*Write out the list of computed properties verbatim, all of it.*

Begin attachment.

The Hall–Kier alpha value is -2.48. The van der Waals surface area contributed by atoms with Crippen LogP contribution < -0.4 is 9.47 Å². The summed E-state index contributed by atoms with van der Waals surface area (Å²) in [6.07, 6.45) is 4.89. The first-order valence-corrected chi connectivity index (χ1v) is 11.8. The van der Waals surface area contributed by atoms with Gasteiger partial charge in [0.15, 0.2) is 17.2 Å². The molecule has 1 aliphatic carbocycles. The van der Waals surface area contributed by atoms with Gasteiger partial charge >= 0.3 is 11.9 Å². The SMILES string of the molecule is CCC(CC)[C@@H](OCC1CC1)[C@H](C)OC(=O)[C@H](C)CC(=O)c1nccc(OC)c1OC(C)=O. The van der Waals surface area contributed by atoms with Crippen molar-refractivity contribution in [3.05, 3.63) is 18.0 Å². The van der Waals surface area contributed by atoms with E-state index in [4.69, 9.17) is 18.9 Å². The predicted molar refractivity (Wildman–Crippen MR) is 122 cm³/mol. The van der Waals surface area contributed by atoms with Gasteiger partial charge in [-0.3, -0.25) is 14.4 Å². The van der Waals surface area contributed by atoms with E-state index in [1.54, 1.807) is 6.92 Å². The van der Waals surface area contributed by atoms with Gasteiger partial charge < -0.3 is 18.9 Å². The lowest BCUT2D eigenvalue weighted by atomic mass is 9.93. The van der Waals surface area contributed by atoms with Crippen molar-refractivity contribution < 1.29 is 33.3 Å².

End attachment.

The Hall–Kier alpha value is -2.48. The van der Waals surface area contributed by atoms with Crippen LogP contribution < -0.4 is 9.47 Å². The summed E-state index contributed by atoms with van der Waals surface area (Å²) in [6.07, 6.45) is 4.89. The first-order valence-corrected chi connectivity index (χ1v) is 11.8. The van der Waals surface area contributed by atoms with Gasteiger partial charge in [0.15, 0.2) is 17.2 Å². The molecule has 1 aliphatic carbocycles. The van der Waals surface area contributed by atoms with Gasteiger partial charge >= 0.3 is 11.9 Å². The SMILES string of the molecule is CCC(CC)[C@@H](OCC1CC1)[C@H](C)OC(=O)[C@H](C)CC(=O)c1nccc(OC)c1OC(C)=O. The van der Waals surface area contributed by atoms with Crippen molar-refractivity contribution in [3.05, 3.63) is 18.0 Å². The van der Waals surface area contributed by atoms with E-state index in [4.69, 9.17) is 18.9 Å². The predicted molar refractivity (Wildman–Crippen MR) is 122 cm³/mol. The van der Waals surface area contributed by atoms with Gasteiger partial charge in [-0.3, -0.25) is 14.4 Å². The van der Waals surface area contributed by atoms with E-state index in [1.54, 1.807) is 6.92 Å². The van der Waals surface area contributed by atoms with Gasteiger partial charge < -0.3 is 18.9 Å². The lowest BCUT2D eigenvalue weighted by atomic mass is 9.93. The van der Waals surface area contributed by atoms with Crippen molar-refractivity contribution < 1.29 is 33.3 Å².